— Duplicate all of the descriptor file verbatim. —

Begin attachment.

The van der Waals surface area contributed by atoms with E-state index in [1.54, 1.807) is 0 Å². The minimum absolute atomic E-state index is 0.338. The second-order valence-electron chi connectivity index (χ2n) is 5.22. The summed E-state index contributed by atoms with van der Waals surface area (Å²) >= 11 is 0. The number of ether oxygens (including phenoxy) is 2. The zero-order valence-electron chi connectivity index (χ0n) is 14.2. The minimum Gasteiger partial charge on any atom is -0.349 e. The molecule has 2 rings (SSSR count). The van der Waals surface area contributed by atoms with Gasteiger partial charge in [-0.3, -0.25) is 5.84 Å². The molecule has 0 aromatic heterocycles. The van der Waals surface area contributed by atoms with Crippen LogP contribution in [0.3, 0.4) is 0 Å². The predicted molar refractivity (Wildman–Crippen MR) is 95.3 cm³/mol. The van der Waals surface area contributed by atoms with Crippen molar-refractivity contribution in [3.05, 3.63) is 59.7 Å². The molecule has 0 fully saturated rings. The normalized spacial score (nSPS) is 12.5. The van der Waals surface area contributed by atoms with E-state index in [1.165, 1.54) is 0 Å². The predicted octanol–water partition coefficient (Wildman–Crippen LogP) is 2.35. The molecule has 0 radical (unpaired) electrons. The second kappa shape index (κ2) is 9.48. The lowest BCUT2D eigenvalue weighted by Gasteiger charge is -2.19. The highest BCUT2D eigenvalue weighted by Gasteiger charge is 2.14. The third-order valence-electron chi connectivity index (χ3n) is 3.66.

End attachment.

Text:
The van der Waals surface area contributed by atoms with E-state index in [1.54, 1.807) is 0 Å². The minimum absolute atomic E-state index is 0.338. The second-order valence-electron chi connectivity index (χ2n) is 5.22. The summed E-state index contributed by atoms with van der Waals surface area (Å²) >= 11 is 0. The number of ether oxygens (including phenoxy) is 2. The zero-order valence-electron chi connectivity index (χ0n) is 14.2. The minimum Gasteiger partial charge on any atom is -0.349 e. The molecule has 2 rings (SSSR count). The van der Waals surface area contributed by atoms with Gasteiger partial charge in [-0.3, -0.25) is 5.84 Å². The molecule has 0 aromatic heterocycles. The van der Waals surface area contributed by atoms with Crippen LogP contribution in [0.3, 0.4) is 0 Å². The predicted molar refractivity (Wildman–Crippen MR) is 95.3 cm³/mol. The van der Waals surface area contributed by atoms with Crippen molar-refractivity contribution in [3.05, 3.63) is 59.7 Å². The molecule has 0 fully saturated rings. The normalized spacial score (nSPS) is 12.5. The van der Waals surface area contributed by atoms with E-state index in [1.165, 1.54) is 0 Å². The predicted octanol–water partition coefficient (Wildman–Crippen LogP) is 2.35. The molecule has 0 radical (unpaired) electrons. The second kappa shape index (κ2) is 9.48. The lowest BCUT2D eigenvalue weighted by Gasteiger charge is -2.19. The highest BCUT2D eigenvalue weighted by Gasteiger charge is 2.14. The third-order valence-electron chi connectivity index (χ3n) is 3.66.